The ES module joins the FARM Program’s two other pillars, FARM Animal Care and FARM Antibiotic Stewardship. The voluntary FARM Environmental Stewardship program helps dairy producers augment their environmental management efforts by identifying ways to improve their on-farm sustainability.

Continue reading this article ›

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Cherokee Ag Show is on Tuesday, Feb. 14.  I will be part of “meet the expert” at the ISU Extension booth.  Joel DeJong will be conducting PPAT from 9:30-11:30, so during that time I will be there to answer questions the general public might have about the dairy industry. The show will be at Western Iowa Tech Community College located at 200 Victory Dr., Cherokee.  If you are coming from the north or west on Hwy 59 or 3 it is on the north end of town.  Turn right at Holzhauer Motors and it is directly west.  You can’t miss it.  Parking to the south or west.

Come ask me a bee question if you are into bees!

The value of U.S. dairy product exports in 2016 was $4.8 billion, a 10 percent reduction from 2015. Mexico, Canada, and China remained the top three markets in terms of dairy export value, accounting for nearly half of the total value of dairy product exports in 2016.

Hoard’s Dairyman Intel had a great article today that puts it in perspective:

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The milk production forecast for 2017 is raised from last month. Improved returns in 2017 are expected to result in a slightly higher forecast cow inventory during the late part of 2017. Milk output per cow is also raised as improved returns are expected to support continued improvements in the quality of dairy rations. Beginning stocks on both a fat and skim-solids basis are raised from last month on December 31 storage data; stocks at the end of 2017 are raised, reflecting increased beginning inventories and higher dairy product production in 2017. Fat-basis imports are reduced as domestic butterfat is expected to be more competitive with the EU; skim-solids imports are unchanged. Fat basis exports are unchanged and skim-solids basis exports are raised slightly. Skim-solids imports are virtually unchanged as weaker exports of nonfat dry milk (NDM) are offset with stronger whey sales. For 2016, milk production, output per cow, trade, and stock estimates are updated based on data through December.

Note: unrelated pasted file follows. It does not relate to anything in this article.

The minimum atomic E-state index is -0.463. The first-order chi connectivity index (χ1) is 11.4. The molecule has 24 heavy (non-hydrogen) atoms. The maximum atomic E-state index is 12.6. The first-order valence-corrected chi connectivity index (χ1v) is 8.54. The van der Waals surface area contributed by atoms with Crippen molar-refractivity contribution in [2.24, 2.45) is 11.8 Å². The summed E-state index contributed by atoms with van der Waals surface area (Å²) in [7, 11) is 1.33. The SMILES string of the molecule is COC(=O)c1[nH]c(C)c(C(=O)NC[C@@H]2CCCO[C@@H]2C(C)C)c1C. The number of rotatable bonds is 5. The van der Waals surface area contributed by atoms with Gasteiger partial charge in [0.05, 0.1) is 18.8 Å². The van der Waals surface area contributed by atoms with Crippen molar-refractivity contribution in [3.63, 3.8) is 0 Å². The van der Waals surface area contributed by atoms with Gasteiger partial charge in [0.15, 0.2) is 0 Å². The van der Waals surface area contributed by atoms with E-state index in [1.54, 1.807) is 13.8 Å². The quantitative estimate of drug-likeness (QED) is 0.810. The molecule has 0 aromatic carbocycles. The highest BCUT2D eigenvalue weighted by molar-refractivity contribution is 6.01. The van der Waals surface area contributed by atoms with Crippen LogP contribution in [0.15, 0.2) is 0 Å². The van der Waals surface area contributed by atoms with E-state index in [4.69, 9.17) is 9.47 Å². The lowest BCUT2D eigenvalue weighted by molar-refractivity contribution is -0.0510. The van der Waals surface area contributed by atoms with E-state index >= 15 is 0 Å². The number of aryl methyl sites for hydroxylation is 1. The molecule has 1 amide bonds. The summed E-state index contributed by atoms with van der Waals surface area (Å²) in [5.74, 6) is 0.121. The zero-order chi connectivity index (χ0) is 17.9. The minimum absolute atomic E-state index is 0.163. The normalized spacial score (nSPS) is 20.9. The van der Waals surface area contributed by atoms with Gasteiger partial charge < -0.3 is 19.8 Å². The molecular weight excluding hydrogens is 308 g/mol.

Cheese and butter price forecasts are lowered as product production is expected to reflect higher forecast milk production and beginning stocks are relatively high. The nonfat dry milk price forecast is unchanged, but the whey price is raised from last month on the strength of domestic and international demand.
The Class III price is raised as the higher whey price more than offsets the lower cheese price forecast.
The Class IV price is reduced as the butter price forecast is lowered. The all milk price is forecast higher at $17.70 to $18.40 per cwt.